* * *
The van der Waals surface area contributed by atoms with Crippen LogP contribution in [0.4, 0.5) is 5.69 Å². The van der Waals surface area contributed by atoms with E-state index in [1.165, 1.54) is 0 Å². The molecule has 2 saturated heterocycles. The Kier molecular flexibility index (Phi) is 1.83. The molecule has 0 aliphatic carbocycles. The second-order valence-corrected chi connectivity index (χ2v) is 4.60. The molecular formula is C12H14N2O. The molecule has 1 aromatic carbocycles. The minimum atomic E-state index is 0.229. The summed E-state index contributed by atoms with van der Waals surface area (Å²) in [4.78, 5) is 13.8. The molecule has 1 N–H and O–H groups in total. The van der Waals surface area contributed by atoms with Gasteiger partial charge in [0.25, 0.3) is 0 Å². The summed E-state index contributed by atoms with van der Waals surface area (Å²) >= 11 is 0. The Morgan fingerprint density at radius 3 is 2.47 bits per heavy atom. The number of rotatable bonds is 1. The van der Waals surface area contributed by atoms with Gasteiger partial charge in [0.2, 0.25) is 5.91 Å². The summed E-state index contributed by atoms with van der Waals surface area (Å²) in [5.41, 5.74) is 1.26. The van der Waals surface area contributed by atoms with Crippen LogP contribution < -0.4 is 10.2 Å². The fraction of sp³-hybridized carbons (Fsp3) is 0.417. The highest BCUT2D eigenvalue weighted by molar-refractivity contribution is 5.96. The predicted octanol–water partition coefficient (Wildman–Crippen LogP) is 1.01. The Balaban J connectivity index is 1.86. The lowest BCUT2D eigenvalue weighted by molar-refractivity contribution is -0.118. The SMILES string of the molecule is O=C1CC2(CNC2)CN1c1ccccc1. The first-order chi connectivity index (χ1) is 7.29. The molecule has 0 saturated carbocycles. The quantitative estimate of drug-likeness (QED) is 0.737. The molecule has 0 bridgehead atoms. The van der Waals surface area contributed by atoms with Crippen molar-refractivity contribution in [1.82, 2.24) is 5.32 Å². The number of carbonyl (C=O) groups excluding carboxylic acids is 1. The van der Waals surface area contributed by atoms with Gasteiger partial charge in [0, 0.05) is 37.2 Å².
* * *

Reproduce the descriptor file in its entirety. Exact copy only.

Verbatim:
The van der Waals surface area contributed by atoms with Crippen LogP contribution in [0.4, 0.5) is 5.69 Å². The van der Waals surface area contributed by atoms with E-state index in [1.165, 1.54) is 0 Å². The molecule has 2 saturated heterocycles. The Kier molecular flexibility index (Phi) is 1.83. The molecule has 0 aliphatic carbocycles. The second-order valence-corrected chi connectivity index (χ2v) is 4.60. The molecular formula is C12H14N2O. The molecule has 1 aromatic carbocycles. The minimum atomic E-state index is 0.229. The summed E-state index contributed by atoms with van der Waals surface area (Å²) in [4.78, 5) is 13.8. The molecule has 1 N–H and O–H groups in total. The van der Waals surface area contributed by atoms with Gasteiger partial charge in [0.25, 0.3) is 0 Å². The summed E-state index contributed by atoms with van der Waals surface area (Å²) >= 11 is 0. The Morgan fingerprint density at radius 3 is 2.47 bits per heavy atom. The number of rotatable bonds is 1. The van der Waals surface area contributed by atoms with Gasteiger partial charge in [0.2, 0.25) is 5.91 Å². The summed E-state index contributed by atoms with van der Waals surface area (Å²) in [5.41, 5.74) is 1.26. The van der Waals surface area contributed by atoms with Crippen LogP contribution < -0.4 is 10.2 Å². The fraction of sp³-hybridized carbons (Fsp3) is 0.417. The highest BCUT2D eigenvalue weighted by molar-refractivity contribution is 5.96. The predicted octanol–water partition coefficient (Wildman–Crippen LogP) is 1.01. The Balaban J connectivity index is 1.86. The lowest BCUT2D eigenvalue weighted by molar-refractivity contribution is -0.118. The SMILES string of the molecule is O=C1CC2(CNC2)CN1c1ccccc1. The first-order chi connectivity index (χ1) is 7.29. The molecule has 0 saturated carbocycles. The quantitative estimate of drug-likeness (QED) is 0.737. The molecule has 0 bridgehead atoms. The van der Waals surface area contributed by atoms with Crippen molar-refractivity contribution in [1.82, 2.24) is 5.32 Å². The number of carbonyl (C=O) groups excluding carboxylic acids is 1. The van der Waals surface area contributed by atoms with Gasteiger partial charge in [0, 0.05) is 37.2 Å².